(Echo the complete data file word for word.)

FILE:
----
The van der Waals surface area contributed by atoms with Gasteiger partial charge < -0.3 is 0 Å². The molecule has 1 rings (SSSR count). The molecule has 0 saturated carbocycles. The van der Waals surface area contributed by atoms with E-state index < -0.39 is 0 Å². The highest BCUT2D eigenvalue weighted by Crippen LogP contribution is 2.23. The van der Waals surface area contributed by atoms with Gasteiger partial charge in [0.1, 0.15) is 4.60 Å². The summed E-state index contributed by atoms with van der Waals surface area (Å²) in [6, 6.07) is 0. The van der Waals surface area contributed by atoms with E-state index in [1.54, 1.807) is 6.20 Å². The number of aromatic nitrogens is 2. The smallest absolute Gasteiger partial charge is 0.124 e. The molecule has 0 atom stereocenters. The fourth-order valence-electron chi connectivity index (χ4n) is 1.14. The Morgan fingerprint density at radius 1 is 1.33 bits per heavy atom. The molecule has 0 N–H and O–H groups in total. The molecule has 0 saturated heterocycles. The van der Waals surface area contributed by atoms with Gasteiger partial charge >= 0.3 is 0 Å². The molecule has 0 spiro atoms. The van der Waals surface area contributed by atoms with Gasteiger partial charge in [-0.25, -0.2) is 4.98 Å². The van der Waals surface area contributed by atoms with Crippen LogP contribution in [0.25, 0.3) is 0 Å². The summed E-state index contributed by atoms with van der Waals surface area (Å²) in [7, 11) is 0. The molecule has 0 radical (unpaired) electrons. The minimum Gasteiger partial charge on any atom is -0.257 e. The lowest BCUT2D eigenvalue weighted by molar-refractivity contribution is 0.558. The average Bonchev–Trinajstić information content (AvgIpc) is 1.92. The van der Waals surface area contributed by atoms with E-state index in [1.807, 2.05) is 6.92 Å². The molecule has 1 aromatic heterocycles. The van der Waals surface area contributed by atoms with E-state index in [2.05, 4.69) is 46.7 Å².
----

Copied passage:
The van der Waals surface area contributed by atoms with Gasteiger partial charge < -0.3 is 0 Å². The molecule has 1 rings (SSSR count). The molecule has 0 saturated carbocycles. The van der Waals surface area contributed by atoms with E-state index < -0.39 is 0 Å². The highest BCUT2D eigenvalue weighted by Crippen LogP contribution is 2.23. The van der Waals surface area contributed by atoms with Gasteiger partial charge in [0.1, 0.15) is 4.60 Å². The summed E-state index contributed by atoms with van der Waals surface area (Å²) in [6, 6.07) is 0. The van der Waals surface area contributed by atoms with E-state index in [1.54, 1.807) is 6.20 Å². The number of aromatic nitrogens is 2. The smallest absolute Gasteiger partial charge is 0.124 e. The molecule has 0 atom stereocenters. The fourth-order valence-electron chi connectivity index (χ4n) is 1.14. The Morgan fingerprint density at radius 1 is 1.33 bits per heavy atom. The molecule has 0 N–H and O–H groups in total. The molecule has 0 saturated heterocycles. The van der Waals surface area contributed by atoms with Gasteiger partial charge >= 0.3 is 0 Å². The molecule has 0 spiro atoms. The van der Waals surface area contributed by atoms with Gasteiger partial charge in [-0.25, -0.2) is 4.98 Å². The van der Waals surface area contributed by atoms with Crippen LogP contribution in [0.25, 0.3) is 0 Å². The summed E-state index contributed by atoms with van der Waals surface area (Å²) in [7, 11) is 0. The molecule has 0 radical (unpaired) electrons. The minimum Gasteiger partial charge on any atom is -0.257 e. The lowest BCUT2D eigenvalue weighted by molar-refractivity contribution is 0.558. The average Bonchev–Trinajstić information content (AvgIpc) is 1.92. The van der Waals surface area contributed by atoms with E-state index in [1.807, 2.05) is 6.92 Å². The molecule has 1 aromatic heterocycles. The van der Waals surface area contributed by atoms with E-state index in [2.05, 4.69) is 46.7 Å².